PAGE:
Last week I was invited to attend the TSMC earnings call at the Shangri-la Hotel in Taipei which was QUITE the experience. I generally listen in on the calls and/or read the transcripts but this was the first one I attended live. I didn’t really know what to expect but I certainly did NOT expect something out of Hollywood. Seriously, there were photographers everywhere taking hundreds of pictures. I was sitting front row center and as soon as the TSMC executives sat down there was a rush of paparazzi and the clicking sounds were deafening. It was a clear reminder of how important TSMC is in Taiwan, and the rest of the world for that matter.
The most interesting news for the day was that 10nm is progressing as planned with HVM in the second half of this year. In fact, 10nm should account for 10% of TSMC wafer revenue this year (Apple). There had been rumors that foundry 10nm was in trouble (fake news) but clearly that is not the case for TSMC. In fact, according to C. C. Wei:
Although N10 technology is very challenging, the yield learning progression has been the fastest as compared to the previous node such as the 20- and 16-nanometer. Our current N10 yield progress is slightly ahead of schedule. The ramp of N10 will be very fast in the second half of this year.
C.C. also gave an encouraging 7nm update:
TSMC N7 will enter risk production in second quarter this year. So far, we have more than 30 customers actively engaged in N7. And we expect about 15 tape-outs in this year with volume production in 2018. In just 1 year after our launch of N7, we plan to introduce N7+ in 2018. N7+ will leverage EUV technology for a few critical layers to save more immersion layers. In addition to process simplification, our N7+ provides better transistor performance by about 10% and reduces the chip size by up to 10% when compared with the N7. High volume production of N7+ is expected in second half 2018 — I’m sorry, in second half of 2019. Right now, our focus on EUV include power source stability, pellicle for EUV mask and stability of the photoresist. We continue to work with ASML to improve the tool productivity so that it can be ready for mass production on schedule.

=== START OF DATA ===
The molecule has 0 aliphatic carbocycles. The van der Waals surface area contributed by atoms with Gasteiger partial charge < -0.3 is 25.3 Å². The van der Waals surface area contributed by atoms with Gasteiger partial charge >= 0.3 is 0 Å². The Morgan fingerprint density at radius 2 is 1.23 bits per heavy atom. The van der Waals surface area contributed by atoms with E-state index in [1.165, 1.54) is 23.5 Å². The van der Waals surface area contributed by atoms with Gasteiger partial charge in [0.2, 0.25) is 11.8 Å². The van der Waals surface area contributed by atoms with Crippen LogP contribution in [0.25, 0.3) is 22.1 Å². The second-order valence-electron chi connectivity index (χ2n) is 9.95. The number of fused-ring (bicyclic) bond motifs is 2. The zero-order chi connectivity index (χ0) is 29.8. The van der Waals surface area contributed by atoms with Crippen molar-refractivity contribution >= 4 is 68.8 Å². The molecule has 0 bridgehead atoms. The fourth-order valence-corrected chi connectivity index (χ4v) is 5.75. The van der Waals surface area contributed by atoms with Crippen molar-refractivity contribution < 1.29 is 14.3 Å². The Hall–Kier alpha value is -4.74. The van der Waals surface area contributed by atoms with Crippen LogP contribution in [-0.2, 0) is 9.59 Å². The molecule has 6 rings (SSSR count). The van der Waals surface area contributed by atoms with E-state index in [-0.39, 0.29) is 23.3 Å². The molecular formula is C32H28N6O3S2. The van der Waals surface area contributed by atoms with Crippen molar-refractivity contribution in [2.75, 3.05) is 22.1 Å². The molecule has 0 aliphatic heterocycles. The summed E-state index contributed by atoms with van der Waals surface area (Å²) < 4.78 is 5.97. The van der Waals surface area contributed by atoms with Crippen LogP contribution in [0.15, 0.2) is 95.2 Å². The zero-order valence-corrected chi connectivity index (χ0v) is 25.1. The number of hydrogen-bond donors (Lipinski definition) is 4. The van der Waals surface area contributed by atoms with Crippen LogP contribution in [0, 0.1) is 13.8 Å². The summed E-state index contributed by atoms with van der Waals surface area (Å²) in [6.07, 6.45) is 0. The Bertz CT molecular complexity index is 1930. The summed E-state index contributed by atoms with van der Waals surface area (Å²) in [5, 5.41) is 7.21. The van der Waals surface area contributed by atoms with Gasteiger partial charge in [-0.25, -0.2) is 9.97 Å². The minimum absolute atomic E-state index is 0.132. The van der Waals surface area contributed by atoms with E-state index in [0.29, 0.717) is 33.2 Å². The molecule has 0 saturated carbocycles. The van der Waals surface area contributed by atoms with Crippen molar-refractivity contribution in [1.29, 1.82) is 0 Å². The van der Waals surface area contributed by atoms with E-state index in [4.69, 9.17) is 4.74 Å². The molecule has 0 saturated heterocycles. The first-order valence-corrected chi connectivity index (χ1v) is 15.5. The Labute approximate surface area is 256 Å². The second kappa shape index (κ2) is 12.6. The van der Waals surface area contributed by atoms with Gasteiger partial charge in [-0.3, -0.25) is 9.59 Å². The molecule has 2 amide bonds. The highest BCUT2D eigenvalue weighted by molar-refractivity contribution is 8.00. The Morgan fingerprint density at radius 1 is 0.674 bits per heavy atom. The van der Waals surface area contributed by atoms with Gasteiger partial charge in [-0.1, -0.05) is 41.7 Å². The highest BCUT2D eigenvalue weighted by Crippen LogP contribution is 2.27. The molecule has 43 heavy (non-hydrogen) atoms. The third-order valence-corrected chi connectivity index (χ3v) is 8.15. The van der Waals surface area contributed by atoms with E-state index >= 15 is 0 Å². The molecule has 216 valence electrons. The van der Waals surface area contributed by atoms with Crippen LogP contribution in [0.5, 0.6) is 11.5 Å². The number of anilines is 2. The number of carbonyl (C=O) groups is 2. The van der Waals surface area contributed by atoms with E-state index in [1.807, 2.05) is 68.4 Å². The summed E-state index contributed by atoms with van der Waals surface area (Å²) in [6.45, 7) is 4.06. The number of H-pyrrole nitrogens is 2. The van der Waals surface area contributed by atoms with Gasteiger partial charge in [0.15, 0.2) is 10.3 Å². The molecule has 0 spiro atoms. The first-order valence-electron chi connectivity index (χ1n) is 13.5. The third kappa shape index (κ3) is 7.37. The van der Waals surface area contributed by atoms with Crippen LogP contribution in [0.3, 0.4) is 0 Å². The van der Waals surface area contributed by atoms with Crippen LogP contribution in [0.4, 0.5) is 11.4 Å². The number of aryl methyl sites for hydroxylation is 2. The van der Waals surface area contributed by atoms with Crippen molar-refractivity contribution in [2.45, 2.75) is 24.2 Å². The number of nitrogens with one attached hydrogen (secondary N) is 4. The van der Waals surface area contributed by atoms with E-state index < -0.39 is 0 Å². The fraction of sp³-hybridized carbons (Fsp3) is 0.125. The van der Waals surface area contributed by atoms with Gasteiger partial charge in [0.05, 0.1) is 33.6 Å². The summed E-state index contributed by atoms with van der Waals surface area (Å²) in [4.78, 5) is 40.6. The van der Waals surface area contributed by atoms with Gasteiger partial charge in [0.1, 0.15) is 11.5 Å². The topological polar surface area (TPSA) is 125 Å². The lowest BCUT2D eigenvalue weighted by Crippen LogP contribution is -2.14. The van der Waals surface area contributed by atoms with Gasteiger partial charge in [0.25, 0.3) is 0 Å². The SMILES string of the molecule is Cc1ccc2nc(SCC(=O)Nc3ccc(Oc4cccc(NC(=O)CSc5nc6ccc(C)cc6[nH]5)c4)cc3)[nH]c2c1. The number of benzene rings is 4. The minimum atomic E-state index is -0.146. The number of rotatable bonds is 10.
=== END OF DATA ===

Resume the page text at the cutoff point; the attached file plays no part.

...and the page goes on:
And last but not least 5nm:
We have been working with major customers to define 5-nanometer specs and to develop technology to support customers’ risk production schedule in second quarter 2019, with volume ramp in 2020. Functional SRAM in our test vehicle has already been established. We plan to use more layers of EUV in N5 as compared to N7+.
The other interesting technology update was InFO:
First, we expect InFO revenue in 2017 will be about USD 500 million. Now we are engaging with multiple customers to develop next-generation InFO technology for smartphone application for their 2018, 2019 models. We are also developing various InFO technologies to extend the application into high-performance computing area, such as InFO on substrate, and we call it InFOoS; and InFO with memory on substrate, InFO-MS. These technologies will be ready by third quarter this year or first quarter next year.
If I remember correctly, InFO contributed $100M last year (Apple) so this is great progress. By the way, now that I have seen the facial expressions that go with the voices during the Q&A I can tell you that C.C. has a very quick wit. I had pity for the analysts who tried to trip up C.C. and get inappropriate responses from him.
Mark Lui talked about ubiquitous computing and AI which reminded me why TSMC is in the dominant position they are today. As a pure-play foundry TSMC makes chips for all applications and devices. Ubiquitous says that computing can appear anytime and anywhere meaning all of those mobile devices TSMC has enabled over the past 30 years will continue to evolve making the TSMC ecosystem worth its weight in silicon.
I also have a new perspective on the analysts that participate in the Q&A after sitting amongst them. I have no idea how much they get paid for what they do but I’m pretty sure it is too much.
Here is my favorite answer for Q1 2017:
Michael Chou Deutsche Bank AG, Research Division – Semiconductor Analyst Okay, the next question, sir, management mentioned the log scale comparison versus Intel, I think, the 2014, right? So since Intel came out to say that their technology seems to be 3 year ahead of the other competitor, including your company, so do you have any comment on your minimum metal pitch and the gate pitch comparison versus Intel? Or do you have any comment for your 5-nanometer versus Intel 10-nanometer, potential 7-nanometer?
C. C. Wei Taiwan Semiconductor Manufacturing Company Limited – Co-CEO and President Well, that’s a tough question. I think every company, right now, they have their own philosophy developing the next generations of technology. As I reported in the foundry, we work with our customer to define the specs that can fit their product well. So the minimum pitch to define the technology node, we are compatible to the market. But the most important is that we are offering the best solution to our customers’ product roadmap. And that’s what we care for. So I don’t compare that really what is the minimum pitch to define the technology node.
A PDF of the meeting is HERE. The presentation materials are HERE. I have pages of notes from the event and the trip in general so lets talk more in the comments section and make these analysts green with envy!Share this post via: